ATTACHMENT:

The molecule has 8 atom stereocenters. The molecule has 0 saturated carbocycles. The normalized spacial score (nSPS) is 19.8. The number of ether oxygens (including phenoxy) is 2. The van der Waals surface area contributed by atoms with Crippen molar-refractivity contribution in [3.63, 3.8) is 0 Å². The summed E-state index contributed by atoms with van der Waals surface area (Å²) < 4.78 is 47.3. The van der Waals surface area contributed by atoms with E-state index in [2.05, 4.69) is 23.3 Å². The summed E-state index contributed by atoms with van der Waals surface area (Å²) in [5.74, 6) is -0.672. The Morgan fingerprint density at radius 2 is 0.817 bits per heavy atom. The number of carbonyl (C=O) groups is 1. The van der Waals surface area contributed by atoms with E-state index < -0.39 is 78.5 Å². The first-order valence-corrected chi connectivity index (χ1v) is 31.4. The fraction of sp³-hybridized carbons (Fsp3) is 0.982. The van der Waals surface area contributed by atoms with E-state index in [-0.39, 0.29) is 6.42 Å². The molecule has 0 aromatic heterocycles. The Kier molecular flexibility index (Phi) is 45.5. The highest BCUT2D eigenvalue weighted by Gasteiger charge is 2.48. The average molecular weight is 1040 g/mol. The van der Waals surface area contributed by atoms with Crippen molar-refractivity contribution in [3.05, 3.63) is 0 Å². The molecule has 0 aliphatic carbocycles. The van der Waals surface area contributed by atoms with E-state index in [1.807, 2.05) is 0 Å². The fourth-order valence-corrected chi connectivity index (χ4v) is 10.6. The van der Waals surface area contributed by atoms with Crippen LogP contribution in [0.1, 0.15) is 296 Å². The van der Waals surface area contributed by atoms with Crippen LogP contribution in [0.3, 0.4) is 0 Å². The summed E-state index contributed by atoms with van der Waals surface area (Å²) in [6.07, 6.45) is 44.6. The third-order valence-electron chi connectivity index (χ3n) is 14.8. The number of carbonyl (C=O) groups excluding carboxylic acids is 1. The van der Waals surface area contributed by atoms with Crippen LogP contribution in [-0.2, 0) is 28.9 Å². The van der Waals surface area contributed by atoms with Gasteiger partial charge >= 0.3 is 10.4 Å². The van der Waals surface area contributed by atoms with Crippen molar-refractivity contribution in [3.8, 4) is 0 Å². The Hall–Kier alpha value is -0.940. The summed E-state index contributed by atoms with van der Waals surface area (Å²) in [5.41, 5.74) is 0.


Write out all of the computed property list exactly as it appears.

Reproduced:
The molecule has 8 atom stereocenters. The molecule has 0 saturated carbocycles. The normalized spacial score (nSPS) is 19.8. The number of ether oxygens (including phenoxy) is 2. The van der Waals surface area contributed by atoms with Crippen molar-refractivity contribution in [3.63, 3.8) is 0 Å². The summed E-state index contributed by atoms with van der Waals surface area (Å²) < 4.78 is 47.3. The van der Waals surface area contributed by atoms with E-state index in [2.05, 4.69) is 23.3 Å². The summed E-state index contributed by atoms with van der Waals surface area (Å²) in [5.74, 6) is -0.672. The Morgan fingerprint density at radius 2 is 0.817 bits per heavy atom. The number of carbonyl (C=O) groups is 1. The van der Waals surface area contributed by atoms with E-state index < -0.39 is 78.5 Å². The first-order valence-corrected chi connectivity index (χ1v) is 31.4. The fraction of sp³-hybridized carbons (Fsp3) is 0.982. The van der Waals surface area contributed by atoms with E-state index in [-0.39, 0.29) is 6.42 Å². The molecule has 0 aromatic heterocycles. The Kier molecular flexibility index (Phi) is 45.5. The highest BCUT2D eigenvalue weighted by Gasteiger charge is 2.48. The average molecular weight is 1040 g/mol. The van der Waals surface area contributed by atoms with Crippen molar-refractivity contribution in [3.05, 3.63) is 0 Å². The molecule has 0 aliphatic carbocycles. The van der Waals surface area contributed by atoms with E-state index in [1.807, 2.05) is 0 Å². The fourth-order valence-corrected chi connectivity index (χ4v) is 10.6. The van der Waals surface area contributed by atoms with Crippen LogP contribution in [0.1, 0.15) is 296 Å². The van der Waals surface area contributed by atoms with Crippen LogP contribution in [0.3, 0.4) is 0 Å². The summed E-state index contributed by atoms with van der Waals surface area (Å²) in [6.07, 6.45) is 44.6. The third-order valence-electron chi connectivity index (χ3n) is 14.8. The number of carbonyl (C=O) groups excluding carboxylic acids is 1. The van der Waals surface area contributed by atoms with Crippen LogP contribution in [-0.2, 0) is 28.9 Å². The van der Waals surface area contributed by atoms with Gasteiger partial charge >= 0.3 is 10.4 Å². The van der Waals surface area contributed by atoms with Crippen molar-refractivity contribution in [3.8, 4) is 0 Å². The Hall–Kier alpha value is -0.940. The summed E-state index contributed by atoms with van der Waals surface area (Å²) in [5.41, 5.74) is 0.